Later on, Rush tried the same trick to prevent Al-Ani from grabbing the titles, but his springboard missile dropkick led to Lio crashing and burning. Rush was again taken outside and wiped out with an over-the-turnbuckles dive from Al-Ani, before David Starr’s attempt to put Absolute Andy through a table predictably ended when Al-Ani pushed him off the top turnbuckle and through the table on the outside.

With the original ladder broken, Andy and Al-Ani looked to get a second one… except it came in two separate halves, and they struggled to piece it together. Lio Rush came in and took one of those pieces for the Terry Funk ladder spot, which succeeded in just tiring him out as A4 ducked the spinning metal, before Rush went to the back and grabbed an already-made ladder.

Lio’s night got worse as he took an electric chair gutbuster and a German suplex onto the ladder as the match headed to a crescendo – and yes, we had our final two big bumps. With a ladder in the middle of the ring, one of the ladder halves was acting as a bridge between the top rope and the ladder, whilst a table was placed on the other side: Rush took out Al-Ani with a Spanish Fly off the ladder and through the table, which ended their involvement for both of them.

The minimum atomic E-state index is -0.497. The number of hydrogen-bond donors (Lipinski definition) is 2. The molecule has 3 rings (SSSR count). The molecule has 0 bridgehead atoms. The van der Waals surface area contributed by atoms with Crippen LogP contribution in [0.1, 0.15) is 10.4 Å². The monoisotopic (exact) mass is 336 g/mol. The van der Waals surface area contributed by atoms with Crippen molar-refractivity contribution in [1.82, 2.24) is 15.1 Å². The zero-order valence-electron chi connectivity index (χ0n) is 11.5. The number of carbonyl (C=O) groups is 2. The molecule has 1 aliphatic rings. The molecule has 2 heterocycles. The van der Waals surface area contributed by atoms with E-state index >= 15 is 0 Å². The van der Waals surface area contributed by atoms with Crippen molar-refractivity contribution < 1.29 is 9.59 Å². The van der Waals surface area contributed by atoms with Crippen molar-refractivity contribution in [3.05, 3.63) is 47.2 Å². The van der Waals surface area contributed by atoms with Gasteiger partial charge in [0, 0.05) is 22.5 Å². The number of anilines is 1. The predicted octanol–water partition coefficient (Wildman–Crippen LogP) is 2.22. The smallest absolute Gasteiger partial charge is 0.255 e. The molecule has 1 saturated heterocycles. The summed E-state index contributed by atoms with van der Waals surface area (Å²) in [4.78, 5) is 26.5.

That left Starr and Andy as the last men standing, so they rushed up the ladder and traded shots back and forth… and just as Starr had his hands on the tag title belts he was never beaten for, Andy grabbed his hand and pushed him back through the ladder bridge, leaving Andy clear to take the titles. A grand TLC main event without too much in the way of spectacular-but-career-shortening bumps ***¾

All-in, Broken Rules XVI was an easy show to watch. At just over two hours, the only throwaway stuff were the “matches” between Bad Bones and Julian Nero – but that was purely because of how short and interference-riddled the matches were. My only complaint is that there was too much content in here that wasn’t subtitled – yes, wXw are making great strides in having their product accessible to non-German speakers by having English commentary, but if subtitling German promos isn’t an option, either don’t include them or have Alan Counihan on commentary summarise them at the end.

That nitpick aside, I’m kicking myself for taking so long to watch this, especially since by the time this has gone up, they’ll have held their absolutely loaded 16th anniversary show.